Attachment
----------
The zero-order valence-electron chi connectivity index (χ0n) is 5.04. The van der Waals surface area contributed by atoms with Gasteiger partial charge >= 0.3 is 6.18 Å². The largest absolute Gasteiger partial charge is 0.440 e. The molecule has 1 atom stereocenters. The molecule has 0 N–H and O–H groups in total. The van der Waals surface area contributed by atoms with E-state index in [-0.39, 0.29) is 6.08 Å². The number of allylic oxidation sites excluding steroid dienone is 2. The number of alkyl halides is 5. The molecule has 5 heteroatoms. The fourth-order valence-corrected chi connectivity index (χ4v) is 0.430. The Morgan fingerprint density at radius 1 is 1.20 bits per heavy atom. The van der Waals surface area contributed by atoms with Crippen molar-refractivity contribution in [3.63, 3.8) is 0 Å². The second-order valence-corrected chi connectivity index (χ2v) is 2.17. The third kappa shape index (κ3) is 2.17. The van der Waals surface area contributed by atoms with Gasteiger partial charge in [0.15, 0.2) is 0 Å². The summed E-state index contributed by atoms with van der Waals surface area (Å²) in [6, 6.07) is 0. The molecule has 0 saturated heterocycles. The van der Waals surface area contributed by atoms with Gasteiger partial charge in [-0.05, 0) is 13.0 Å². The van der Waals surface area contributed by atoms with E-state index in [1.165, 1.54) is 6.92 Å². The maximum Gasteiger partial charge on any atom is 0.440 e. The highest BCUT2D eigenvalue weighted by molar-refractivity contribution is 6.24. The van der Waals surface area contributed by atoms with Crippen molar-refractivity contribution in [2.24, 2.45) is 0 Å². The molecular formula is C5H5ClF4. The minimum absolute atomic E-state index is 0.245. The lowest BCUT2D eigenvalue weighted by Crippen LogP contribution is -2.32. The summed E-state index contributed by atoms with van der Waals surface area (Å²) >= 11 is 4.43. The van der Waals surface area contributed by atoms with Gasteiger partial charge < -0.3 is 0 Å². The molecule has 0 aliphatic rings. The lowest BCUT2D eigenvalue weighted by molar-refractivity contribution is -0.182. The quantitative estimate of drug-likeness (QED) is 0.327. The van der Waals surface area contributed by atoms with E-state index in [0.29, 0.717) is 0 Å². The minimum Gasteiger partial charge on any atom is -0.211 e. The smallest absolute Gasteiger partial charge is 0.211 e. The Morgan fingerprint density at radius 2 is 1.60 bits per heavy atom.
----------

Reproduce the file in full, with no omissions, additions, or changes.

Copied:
The zero-order valence-electron chi connectivity index (χ0n) is 5.04. The van der Waals surface area contributed by atoms with Gasteiger partial charge >= 0.3 is 6.18 Å². The largest absolute Gasteiger partial charge is 0.440 e. The molecule has 1 atom stereocenters. The molecule has 0 N–H and O–H groups in total. The van der Waals surface area contributed by atoms with E-state index in [-0.39, 0.29) is 6.08 Å². The number of allylic oxidation sites excluding steroid dienone is 2. The number of alkyl halides is 5. The molecule has 5 heteroatoms. The fourth-order valence-corrected chi connectivity index (χ4v) is 0.430. The Morgan fingerprint density at radius 1 is 1.20 bits per heavy atom. The van der Waals surface area contributed by atoms with Crippen molar-refractivity contribution in [3.63, 3.8) is 0 Å². The second-order valence-corrected chi connectivity index (χ2v) is 2.17. The third kappa shape index (κ3) is 2.17. The van der Waals surface area contributed by atoms with Gasteiger partial charge in [0.15, 0.2) is 0 Å². The summed E-state index contributed by atoms with van der Waals surface area (Å²) in [6, 6.07) is 0. The molecule has 0 saturated heterocycles. The van der Waals surface area contributed by atoms with Gasteiger partial charge in [-0.05, 0) is 13.0 Å². The van der Waals surface area contributed by atoms with E-state index in [1.165, 1.54) is 6.92 Å². The maximum Gasteiger partial charge on any atom is 0.440 e. The highest BCUT2D eigenvalue weighted by molar-refractivity contribution is 6.24. The van der Waals surface area contributed by atoms with Crippen molar-refractivity contribution in [2.24, 2.45) is 0 Å². The molecular formula is C5H5ClF4. The minimum absolute atomic E-state index is 0.245. The lowest BCUT2D eigenvalue weighted by Crippen LogP contribution is -2.32. The summed E-state index contributed by atoms with van der Waals surface area (Å²) >= 11 is 4.43. The van der Waals surface area contributed by atoms with Gasteiger partial charge < -0.3 is 0 Å². The molecule has 0 aliphatic rings. The lowest BCUT2D eigenvalue weighted by molar-refractivity contribution is -0.182. The quantitative estimate of drug-likeness (QED) is 0.327. The van der Waals surface area contributed by atoms with E-state index in [0.29, 0.717) is 0 Å². The minimum Gasteiger partial charge on any atom is -0.211 e. The smallest absolute Gasteiger partial charge is 0.211 e. The Morgan fingerprint density at radius 2 is 1.60 bits per heavy atom.